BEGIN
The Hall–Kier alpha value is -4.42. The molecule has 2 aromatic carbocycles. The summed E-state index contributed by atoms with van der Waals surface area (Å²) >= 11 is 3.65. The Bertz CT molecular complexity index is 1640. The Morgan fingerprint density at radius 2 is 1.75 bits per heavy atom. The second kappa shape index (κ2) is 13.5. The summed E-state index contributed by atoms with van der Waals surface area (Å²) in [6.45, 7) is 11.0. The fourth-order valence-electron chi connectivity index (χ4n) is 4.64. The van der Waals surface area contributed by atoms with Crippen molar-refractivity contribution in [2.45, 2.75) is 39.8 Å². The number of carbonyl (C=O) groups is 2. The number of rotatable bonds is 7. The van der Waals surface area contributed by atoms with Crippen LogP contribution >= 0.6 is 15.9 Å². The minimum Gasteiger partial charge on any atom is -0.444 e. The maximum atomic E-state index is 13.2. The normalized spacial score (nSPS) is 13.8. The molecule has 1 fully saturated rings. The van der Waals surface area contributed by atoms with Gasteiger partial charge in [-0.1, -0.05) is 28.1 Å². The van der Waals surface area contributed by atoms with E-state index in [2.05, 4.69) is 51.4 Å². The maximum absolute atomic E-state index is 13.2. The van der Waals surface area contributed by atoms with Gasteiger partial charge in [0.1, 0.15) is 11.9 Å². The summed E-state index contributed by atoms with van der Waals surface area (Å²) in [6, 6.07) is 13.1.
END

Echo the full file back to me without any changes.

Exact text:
The Hall–Kier alpha value is -4.42. The molecule has 2 aromatic carbocycles. The summed E-state index contributed by atoms with van der Waals surface area (Å²) >= 11 is 3.65. The Bertz CT molecular complexity index is 1640. The Morgan fingerprint density at radius 2 is 1.75 bits per heavy atom. The second kappa shape index (κ2) is 13.5. The summed E-state index contributed by atoms with van der Waals surface area (Å²) in [6.45, 7) is 11.0. The fourth-order valence-electron chi connectivity index (χ4n) is 4.64. The van der Waals surface area contributed by atoms with Crippen molar-refractivity contribution in [2.45, 2.75) is 39.8 Å². The number of carbonyl (C=O) groups is 2. The number of rotatable bonds is 7. The van der Waals surface area contributed by atoms with Crippen LogP contribution >= 0.6 is 15.9 Å². The minimum Gasteiger partial charge on any atom is -0.444 e. The maximum atomic E-state index is 13.2. The normalized spacial score (nSPS) is 13.8. The molecule has 1 fully saturated rings. The van der Waals surface area contributed by atoms with Gasteiger partial charge in [-0.1, -0.05) is 28.1 Å². The van der Waals surface area contributed by atoms with E-state index in [2.05, 4.69) is 51.4 Å². The maximum absolute atomic E-state index is 13.2. The van der Waals surface area contributed by atoms with Gasteiger partial charge in [0.1, 0.15) is 11.9 Å². The summed E-state index contributed by atoms with van der Waals surface area (Å²) in [6, 6.07) is 13.1.